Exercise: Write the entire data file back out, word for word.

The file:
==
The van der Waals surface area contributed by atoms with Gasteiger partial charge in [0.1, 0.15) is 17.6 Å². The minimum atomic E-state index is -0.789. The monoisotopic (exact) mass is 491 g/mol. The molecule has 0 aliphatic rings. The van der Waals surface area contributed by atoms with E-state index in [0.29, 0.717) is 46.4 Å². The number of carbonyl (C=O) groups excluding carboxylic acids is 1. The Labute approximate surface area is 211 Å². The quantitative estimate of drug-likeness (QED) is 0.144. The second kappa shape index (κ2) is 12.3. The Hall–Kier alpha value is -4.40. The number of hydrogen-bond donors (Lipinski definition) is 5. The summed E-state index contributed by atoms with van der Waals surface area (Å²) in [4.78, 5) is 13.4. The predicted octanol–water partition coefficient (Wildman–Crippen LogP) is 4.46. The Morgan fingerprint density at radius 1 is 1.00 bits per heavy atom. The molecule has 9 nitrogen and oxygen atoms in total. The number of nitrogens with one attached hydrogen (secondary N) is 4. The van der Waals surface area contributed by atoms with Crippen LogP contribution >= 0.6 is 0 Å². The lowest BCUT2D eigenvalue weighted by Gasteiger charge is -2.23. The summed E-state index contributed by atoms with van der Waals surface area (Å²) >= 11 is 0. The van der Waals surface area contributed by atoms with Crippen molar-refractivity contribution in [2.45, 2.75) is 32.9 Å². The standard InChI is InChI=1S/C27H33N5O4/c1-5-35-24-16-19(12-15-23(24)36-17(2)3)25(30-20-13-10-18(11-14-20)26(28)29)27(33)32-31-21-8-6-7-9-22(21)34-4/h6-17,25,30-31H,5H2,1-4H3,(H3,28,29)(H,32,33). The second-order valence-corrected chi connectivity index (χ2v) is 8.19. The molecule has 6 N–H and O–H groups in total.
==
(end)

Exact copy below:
The van der Waals surface area contributed by atoms with Gasteiger partial charge in [0.1, 0.15) is 17.6 Å². The minimum atomic E-state index is -0.789. The monoisotopic (exact) mass is 491 g/mol. The molecule has 0 aliphatic rings. The van der Waals surface area contributed by atoms with E-state index in [0.29, 0.717) is 46.4 Å². The number of carbonyl (C=O) groups excluding carboxylic acids is 1. The Labute approximate surface area is 211 Å². The quantitative estimate of drug-likeness (QED) is 0.144. The second kappa shape index (κ2) is 12.3. The Hall–Kier alpha value is -4.40. The number of hydrogen-bond donors (Lipinski definition) is 5. The summed E-state index contributed by atoms with van der Waals surface area (Å²) in [4.78, 5) is 13.4. The predicted octanol–water partition coefficient (Wildman–Crippen LogP) is 4.46. The Morgan fingerprint density at radius 1 is 1.00 bits per heavy atom. The molecule has 9 nitrogen and oxygen atoms in total. The number of nitrogens with one attached hydrogen (secondary N) is 4. The van der Waals surface area contributed by atoms with Crippen LogP contribution >= 0.6 is 0 Å². The lowest BCUT2D eigenvalue weighted by Gasteiger charge is -2.23. The summed E-state index contributed by atoms with van der Waals surface area (Å²) >= 11 is 0. The van der Waals surface area contributed by atoms with Crippen molar-refractivity contribution in [2.45, 2.75) is 32.9 Å². The standard InChI is InChI=1S/C27H33N5O4/c1-5-35-24-16-19(12-15-23(24)36-17(2)3)25(30-20-13-10-18(11-14-20)26(28)29)27(33)32-31-21-8-6-7-9-22(21)34-4/h6-17,25,30-31H,5H2,1-4H3,(H3,28,29)(H,32,33). The second-order valence-corrected chi connectivity index (χ2v) is 8.19. The molecule has 6 N–H and O–H groups in total.